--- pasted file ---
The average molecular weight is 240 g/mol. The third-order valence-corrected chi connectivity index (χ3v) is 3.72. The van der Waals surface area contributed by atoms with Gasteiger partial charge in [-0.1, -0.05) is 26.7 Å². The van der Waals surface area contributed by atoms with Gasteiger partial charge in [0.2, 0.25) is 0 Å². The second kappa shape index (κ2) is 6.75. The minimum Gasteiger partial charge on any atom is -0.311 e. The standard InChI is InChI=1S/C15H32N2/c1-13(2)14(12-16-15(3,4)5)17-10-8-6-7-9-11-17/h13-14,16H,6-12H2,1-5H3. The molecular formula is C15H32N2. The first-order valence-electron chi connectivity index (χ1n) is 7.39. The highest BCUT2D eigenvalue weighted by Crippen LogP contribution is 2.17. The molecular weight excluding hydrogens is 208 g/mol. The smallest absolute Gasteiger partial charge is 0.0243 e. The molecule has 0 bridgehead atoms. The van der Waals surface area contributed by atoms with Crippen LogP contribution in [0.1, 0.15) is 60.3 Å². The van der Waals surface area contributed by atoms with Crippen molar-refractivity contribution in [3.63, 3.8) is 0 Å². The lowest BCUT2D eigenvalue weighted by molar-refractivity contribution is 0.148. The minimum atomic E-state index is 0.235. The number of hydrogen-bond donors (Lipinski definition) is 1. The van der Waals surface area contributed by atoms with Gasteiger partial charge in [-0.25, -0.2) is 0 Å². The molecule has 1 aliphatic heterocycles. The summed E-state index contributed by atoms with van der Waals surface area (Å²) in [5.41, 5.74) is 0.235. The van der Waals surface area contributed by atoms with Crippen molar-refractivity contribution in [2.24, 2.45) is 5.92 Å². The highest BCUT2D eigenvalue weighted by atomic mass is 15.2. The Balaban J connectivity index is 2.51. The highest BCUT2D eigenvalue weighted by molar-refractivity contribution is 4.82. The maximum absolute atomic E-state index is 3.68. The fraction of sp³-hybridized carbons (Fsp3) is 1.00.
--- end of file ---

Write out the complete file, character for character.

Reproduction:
The average molecular weight is 240 g/mol. The third-order valence-corrected chi connectivity index (χ3v) is 3.72. The van der Waals surface area contributed by atoms with Gasteiger partial charge in [-0.1, -0.05) is 26.7 Å². The van der Waals surface area contributed by atoms with Gasteiger partial charge in [0.2, 0.25) is 0 Å². The second kappa shape index (κ2) is 6.75. The minimum Gasteiger partial charge on any atom is -0.311 e. The standard InChI is InChI=1S/C15H32N2/c1-13(2)14(12-16-15(3,4)5)17-10-8-6-7-9-11-17/h13-14,16H,6-12H2,1-5H3. The molecular formula is C15H32N2. The first-order valence-electron chi connectivity index (χ1n) is 7.39. The highest BCUT2D eigenvalue weighted by Crippen LogP contribution is 2.17. The molecular weight excluding hydrogens is 208 g/mol. The smallest absolute Gasteiger partial charge is 0.0243 e. The molecule has 0 bridgehead atoms. The van der Waals surface area contributed by atoms with Crippen LogP contribution in [0.1, 0.15) is 60.3 Å². The van der Waals surface area contributed by atoms with Crippen molar-refractivity contribution in [3.63, 3.8) is 0 Å². The lowest BCUT2D eigenvalue weighted by molar-refractivity contribution is 0.148. The minimum atomic E-state index is 0.235. The number of hydrogen-bond donors (Lipinski definition) is 1. The van der Waals surface area contributed by atoms with Gasteiger partial charge in [-0.25, -0.2) is 0 Å². The molecule has 1 aliphatic heterocycles. The summed E-state index contributed by atoms with van der Waals surface area (Å²) in [5.41, 5.74) is 0.235. The van der Waals surface area contributed by atoms with Crippen molar-refractivity contribution in [2.24, 2.45) is 5.92 Å². The highest BCUT2D eigenvalue weighted by atomic mass is 15.2. The Balaban J connectivity index is 2.51. The highest BCUT2D eigenvalue weighted by molar-refractivity contribution is 4.82. The maximum absolute atomic E-state index is 3.68. The fraction of sp³-hybridized carbons (Fsp3) is 1.00.